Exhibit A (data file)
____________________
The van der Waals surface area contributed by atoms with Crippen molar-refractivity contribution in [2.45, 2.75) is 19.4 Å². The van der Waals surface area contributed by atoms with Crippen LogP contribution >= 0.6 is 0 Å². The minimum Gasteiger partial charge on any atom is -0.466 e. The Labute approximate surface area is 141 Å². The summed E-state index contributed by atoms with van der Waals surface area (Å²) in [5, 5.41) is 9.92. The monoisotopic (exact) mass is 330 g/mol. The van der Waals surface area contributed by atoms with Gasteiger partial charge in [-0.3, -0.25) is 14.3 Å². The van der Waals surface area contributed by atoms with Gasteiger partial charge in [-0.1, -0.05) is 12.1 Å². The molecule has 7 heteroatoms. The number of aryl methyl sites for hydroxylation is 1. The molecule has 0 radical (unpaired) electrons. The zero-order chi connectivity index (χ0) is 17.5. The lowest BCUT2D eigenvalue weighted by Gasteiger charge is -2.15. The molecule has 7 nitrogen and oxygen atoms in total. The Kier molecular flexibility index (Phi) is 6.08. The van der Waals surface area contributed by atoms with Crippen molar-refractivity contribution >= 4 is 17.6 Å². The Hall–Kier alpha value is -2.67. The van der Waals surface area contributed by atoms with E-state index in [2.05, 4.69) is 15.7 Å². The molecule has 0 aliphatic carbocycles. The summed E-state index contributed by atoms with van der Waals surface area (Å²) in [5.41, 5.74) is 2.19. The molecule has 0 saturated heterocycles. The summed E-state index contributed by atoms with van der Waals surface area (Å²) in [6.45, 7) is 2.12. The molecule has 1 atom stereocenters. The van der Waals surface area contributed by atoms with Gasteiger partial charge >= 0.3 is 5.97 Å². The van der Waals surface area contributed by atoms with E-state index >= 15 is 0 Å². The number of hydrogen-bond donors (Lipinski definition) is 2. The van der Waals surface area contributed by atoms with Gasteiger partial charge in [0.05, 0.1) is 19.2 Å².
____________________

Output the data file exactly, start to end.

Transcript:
The van der Waals surface area contributed by atoms with Crippen molar-refractivity contribution in [2.45, 2.75) is 19.4 Å². The van der Waals surface area contributed by atoms with Crippen LogP contribution >= 0.6 is 0 Å². The minimum Gasteiger partial charge on any atom is -0.466 e. The Labute approximate surface area is 141 Å². The summed E-state index contributed by atoms with van der Waals surface area (Å²) in [5, 5.41) is 9.92. The monoisotopic (exact) mass is 330 g/mol. The van der Waals surface area contributed by atoms with Gasteiger partial charge in [-0.3, -0.25) is 14.3 Å². The van der Waals surface area contributed by atoms with Gasteiger partial charge in [-0.1, -0.05) is 12.1 Å². The molecule has 7 heteroatoms. The number of aryl methyl sites for hydroxylation is 1. The molecule has 0 radical (unpaired) electrons. The zero-order chi connectivity index (χ0) is 17.5. The lowest BCUT2D eigenvalue weighted by Gasteiger charge is -2.15. The molecule has 7 nitrogen and oxygen atoms in total. The Kier molecular flexibility index (Phi) is 6.08. The van der Waals surface area contributed by atoms with Crippen molar-refractivity contribution >= 4 is 17.6 Å². The Hall–Kier alpha value is -2.67. The van der Waals surface area contributed by atoms with E-state index in [2.05, 4.69) is 15.7 Å². The molecule has 0 aliphatic carbocycles. The summed E-state index contributed by atoms with van der Waals surface area (Å²) in [5.41, 5.74) is 2.19. The molecule has 0 saturated heterocycles. The summed E-state index contributed by atoms with van der Waals surface area (Å²) in [6.45, 7) is 2.12. The molecule has 1 atom stereocenters. The van der Waals surface area contributed by atoms with Gasteiger partial charge >= 0.3 is 5.97 Å². The van der Waals surface area contributed by atoms with E-state index >= 15 is 0 Å². The number of hydrogen-bond donors (Lipinski definition) is 2. The van der Waals surface area contributed by atoms with Gasteiger partial charge in [0.05, 0.1) is 19.2 Å².